Many reasons for rules of the road

Letter writer calls on residents to follow the laws when driving

Ignorance and neglect to the laws of operating a motor vehicle can result in accidents, some of which end in fatality.

There are many rules of the road and many reasons why drivers should obey these rules. Speed limits are clearly and accurately posted in an attempt to maintain order and safety among drivers.

Those who do not obey posted speed limits could have less reaction time and less control over their vehicle.

Patience and alertness are key to being a safe driver.

My family and I were driving on a highway with poor weather driving conditions when a man in a 4×4 truck sped dangerously past us. A few kilometres down the road, this same man in the truck was flipped over in the ditch.

It is important for drivers to obey the speed limits in an effort to ensure a common safety and sense of security to all  of those who share the road.

Equally important is the no phone use while operating a motor vehicle. A driver should always be aware of their surroundings on the road.

Those who decide to text while driving a vehicle are putting themselves and those around them at a greater risk. Someone who is texting while driving is distracted and cannot react properly.

Furthermore, and some may not agree, there should be a cap on the age a driver should be allowed to operate a vehicle. As people age, so do their common five senses. Reaction time and awareness are naturally altered by this process. The other day, an elderly woman drove through the clearly marked crosswalk and almost hit a young woman crossing the street.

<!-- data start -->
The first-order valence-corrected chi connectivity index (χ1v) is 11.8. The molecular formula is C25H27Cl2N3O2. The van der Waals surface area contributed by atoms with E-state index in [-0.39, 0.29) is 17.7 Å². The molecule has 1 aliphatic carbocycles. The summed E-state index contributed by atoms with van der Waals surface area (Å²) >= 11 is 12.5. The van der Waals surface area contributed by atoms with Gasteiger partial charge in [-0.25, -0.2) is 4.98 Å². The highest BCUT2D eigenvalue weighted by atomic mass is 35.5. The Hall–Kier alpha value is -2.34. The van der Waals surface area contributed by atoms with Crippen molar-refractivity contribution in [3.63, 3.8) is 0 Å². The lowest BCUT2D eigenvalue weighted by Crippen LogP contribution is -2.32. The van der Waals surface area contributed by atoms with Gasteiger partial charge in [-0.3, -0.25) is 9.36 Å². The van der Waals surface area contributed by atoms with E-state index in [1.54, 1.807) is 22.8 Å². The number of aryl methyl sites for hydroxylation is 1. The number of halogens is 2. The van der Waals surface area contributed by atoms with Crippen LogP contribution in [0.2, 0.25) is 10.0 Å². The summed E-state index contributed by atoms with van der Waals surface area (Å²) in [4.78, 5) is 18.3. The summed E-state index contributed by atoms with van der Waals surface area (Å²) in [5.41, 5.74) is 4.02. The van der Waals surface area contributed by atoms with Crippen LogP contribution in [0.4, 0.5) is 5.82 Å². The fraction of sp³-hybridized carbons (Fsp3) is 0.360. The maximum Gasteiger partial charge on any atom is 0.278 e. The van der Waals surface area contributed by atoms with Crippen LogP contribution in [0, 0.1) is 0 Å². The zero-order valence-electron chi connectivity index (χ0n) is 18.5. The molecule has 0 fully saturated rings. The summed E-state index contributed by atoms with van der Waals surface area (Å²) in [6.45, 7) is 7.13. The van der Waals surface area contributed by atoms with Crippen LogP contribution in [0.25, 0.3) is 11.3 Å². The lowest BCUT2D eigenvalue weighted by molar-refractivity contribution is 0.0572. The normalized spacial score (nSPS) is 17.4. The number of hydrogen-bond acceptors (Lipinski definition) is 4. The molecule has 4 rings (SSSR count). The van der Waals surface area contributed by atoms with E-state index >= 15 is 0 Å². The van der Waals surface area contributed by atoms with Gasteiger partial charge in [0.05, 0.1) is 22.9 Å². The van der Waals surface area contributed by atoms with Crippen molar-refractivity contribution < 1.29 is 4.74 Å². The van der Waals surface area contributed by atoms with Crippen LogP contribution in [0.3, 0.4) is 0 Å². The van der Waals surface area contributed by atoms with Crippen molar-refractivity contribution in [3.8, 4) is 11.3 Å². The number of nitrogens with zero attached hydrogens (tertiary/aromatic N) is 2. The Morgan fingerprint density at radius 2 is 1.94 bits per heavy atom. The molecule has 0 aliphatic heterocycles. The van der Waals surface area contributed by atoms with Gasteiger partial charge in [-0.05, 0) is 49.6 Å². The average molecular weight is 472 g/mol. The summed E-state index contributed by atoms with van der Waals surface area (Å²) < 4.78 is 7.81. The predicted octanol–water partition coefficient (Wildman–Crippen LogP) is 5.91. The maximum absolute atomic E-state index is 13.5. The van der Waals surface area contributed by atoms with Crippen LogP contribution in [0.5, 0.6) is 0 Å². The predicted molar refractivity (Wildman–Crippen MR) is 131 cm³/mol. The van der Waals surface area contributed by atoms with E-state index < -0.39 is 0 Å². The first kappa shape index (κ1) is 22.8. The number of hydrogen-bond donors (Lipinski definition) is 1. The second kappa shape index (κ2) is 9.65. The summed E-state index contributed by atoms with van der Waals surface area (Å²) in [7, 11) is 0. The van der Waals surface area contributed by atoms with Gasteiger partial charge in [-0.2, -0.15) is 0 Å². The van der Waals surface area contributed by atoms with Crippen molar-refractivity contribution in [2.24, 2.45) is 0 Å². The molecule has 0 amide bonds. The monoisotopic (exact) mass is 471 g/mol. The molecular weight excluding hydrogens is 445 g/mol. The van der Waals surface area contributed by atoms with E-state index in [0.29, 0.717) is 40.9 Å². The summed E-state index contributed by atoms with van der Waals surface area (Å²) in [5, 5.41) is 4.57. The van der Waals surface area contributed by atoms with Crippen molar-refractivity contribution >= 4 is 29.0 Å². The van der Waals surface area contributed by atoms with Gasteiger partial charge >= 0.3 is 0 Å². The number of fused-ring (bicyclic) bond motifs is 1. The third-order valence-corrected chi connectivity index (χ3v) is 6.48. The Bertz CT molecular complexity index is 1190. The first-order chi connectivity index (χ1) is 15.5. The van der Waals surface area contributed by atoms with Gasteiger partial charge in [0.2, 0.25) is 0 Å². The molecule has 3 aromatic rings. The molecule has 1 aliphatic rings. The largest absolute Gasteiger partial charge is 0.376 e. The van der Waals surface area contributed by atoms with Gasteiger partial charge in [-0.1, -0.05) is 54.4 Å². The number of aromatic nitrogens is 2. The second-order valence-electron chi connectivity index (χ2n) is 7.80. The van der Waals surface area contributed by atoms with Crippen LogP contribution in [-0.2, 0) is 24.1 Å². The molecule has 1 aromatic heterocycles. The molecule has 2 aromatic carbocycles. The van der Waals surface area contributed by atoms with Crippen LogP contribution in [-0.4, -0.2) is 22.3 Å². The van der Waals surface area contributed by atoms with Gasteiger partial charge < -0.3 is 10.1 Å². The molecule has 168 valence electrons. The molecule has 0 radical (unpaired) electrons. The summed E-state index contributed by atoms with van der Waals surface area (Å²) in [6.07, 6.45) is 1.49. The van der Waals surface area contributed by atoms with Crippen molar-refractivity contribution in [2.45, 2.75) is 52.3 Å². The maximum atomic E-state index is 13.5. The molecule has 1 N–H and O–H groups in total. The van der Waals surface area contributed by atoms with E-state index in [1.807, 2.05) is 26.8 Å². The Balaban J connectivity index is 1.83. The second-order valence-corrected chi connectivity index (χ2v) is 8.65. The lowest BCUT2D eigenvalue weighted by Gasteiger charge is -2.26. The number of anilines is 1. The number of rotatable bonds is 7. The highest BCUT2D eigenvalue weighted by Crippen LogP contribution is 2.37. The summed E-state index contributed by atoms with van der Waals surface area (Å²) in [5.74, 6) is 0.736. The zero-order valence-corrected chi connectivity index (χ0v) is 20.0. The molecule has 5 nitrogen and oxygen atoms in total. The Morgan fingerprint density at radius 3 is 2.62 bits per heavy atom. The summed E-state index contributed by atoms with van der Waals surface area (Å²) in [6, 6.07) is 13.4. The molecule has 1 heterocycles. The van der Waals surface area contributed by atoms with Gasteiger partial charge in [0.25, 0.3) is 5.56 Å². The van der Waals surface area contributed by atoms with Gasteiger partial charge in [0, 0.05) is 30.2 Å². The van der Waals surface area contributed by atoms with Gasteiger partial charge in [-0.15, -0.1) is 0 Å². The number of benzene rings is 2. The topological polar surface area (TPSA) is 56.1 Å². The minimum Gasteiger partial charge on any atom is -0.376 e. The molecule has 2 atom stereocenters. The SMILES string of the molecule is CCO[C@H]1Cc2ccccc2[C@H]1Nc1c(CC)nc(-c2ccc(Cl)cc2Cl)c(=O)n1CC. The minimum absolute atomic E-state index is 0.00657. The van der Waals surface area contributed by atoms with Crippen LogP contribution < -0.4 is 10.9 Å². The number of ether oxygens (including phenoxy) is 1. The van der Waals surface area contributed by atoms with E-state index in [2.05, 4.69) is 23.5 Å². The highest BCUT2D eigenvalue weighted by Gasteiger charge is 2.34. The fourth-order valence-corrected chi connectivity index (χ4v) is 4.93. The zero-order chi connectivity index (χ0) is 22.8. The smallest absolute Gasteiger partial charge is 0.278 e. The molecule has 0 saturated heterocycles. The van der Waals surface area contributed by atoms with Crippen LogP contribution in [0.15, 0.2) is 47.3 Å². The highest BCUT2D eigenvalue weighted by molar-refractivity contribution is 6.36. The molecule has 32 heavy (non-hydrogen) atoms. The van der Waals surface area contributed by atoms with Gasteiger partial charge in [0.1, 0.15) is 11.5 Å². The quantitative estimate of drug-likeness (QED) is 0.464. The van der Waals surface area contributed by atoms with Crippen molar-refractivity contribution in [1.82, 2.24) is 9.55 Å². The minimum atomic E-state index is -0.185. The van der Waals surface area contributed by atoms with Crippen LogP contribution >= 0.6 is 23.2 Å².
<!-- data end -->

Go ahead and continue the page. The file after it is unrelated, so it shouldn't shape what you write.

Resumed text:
The driving abilities of our fellow seniors need to be closely and delicately monitored.

In conclusion, the laws of the road are placed purely in an attempt to prevent the preventable. Photo radar should be voted into the town of Vernon. The penalties or fines for disobeying these laws should be greatly increased in the hope of slowing traffic down.

The drivers in Vernon should also be less concerned about what province a fellow driver is from and more concerned about how they themselves might be driving.


Tanis Lehman




Vernon Morning Star

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